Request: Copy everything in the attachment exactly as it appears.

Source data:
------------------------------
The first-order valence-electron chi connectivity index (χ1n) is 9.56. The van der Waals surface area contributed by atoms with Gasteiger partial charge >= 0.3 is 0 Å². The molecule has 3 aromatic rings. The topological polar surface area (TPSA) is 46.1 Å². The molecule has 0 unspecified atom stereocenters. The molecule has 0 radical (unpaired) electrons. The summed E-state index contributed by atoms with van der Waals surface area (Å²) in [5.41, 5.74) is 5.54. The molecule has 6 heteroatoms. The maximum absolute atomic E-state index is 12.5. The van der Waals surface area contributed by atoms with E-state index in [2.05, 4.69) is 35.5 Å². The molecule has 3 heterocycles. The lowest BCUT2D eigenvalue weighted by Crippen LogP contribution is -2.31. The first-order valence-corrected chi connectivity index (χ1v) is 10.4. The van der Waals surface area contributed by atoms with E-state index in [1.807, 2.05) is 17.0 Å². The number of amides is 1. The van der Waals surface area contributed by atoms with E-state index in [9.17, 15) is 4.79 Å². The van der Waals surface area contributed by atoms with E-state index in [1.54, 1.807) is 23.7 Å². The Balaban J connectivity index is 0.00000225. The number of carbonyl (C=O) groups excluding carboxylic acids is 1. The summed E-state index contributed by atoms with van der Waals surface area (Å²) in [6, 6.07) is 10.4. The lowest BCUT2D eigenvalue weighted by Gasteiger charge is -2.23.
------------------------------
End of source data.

The first-order valence-electron chi connectivity index (χ1n) is 9.56. The van der Waals surface area contributed by atoms with Gasteiger partial charge >= 0.3 is 0 Å². The molecule has 3 aromatic rings. The topological polar surface area (TPSA) is 46.1 Å². The molecule has 0 unspecified atom stereocenters. The molecule has 0 radical (unpaired) electrons. The summed E-state index contributed by atoms with van der Waals surface area (Å²) in [5.41, 5.74) is 5.54. The molecule has 6 heteroatoms. The maximum absolute atomic E-state index is 12.5. The van der Waals surface area contributed by atoms with E-state index in [2.05, 4.69) is 35.5 Å². The molecule has 3 heterocycles. The lowest BCUT2D eigenvalue weighted by Crippen LogP contribution is -2.31. The first-order valence-corrected chi connectivity index (χ1v) is 10.4. The van der Waals surface area contributed by atoms with E-state index in [1.807, 2.05) is 17.0 Å². The number of amides is 1. The van der Waals surface area contributed by atoms with E-state index in [9.17, 15) is 4.79 Å². The van der Waals surface area contributed by atoms with E-state index in [1.54, 1.807) is 23.7 Å². The Balaban J connectivity index is 0.00000225. The number of carbonyl (C=O) groups excluding carboxylic acids is 1. The summed E-state index contributed by atoms with van der Waals surface area (Å²) in [6, 6.07) is 10.4. The lowest BCUT2D eigenvalue weighted by Gasteiger charge is -2.23.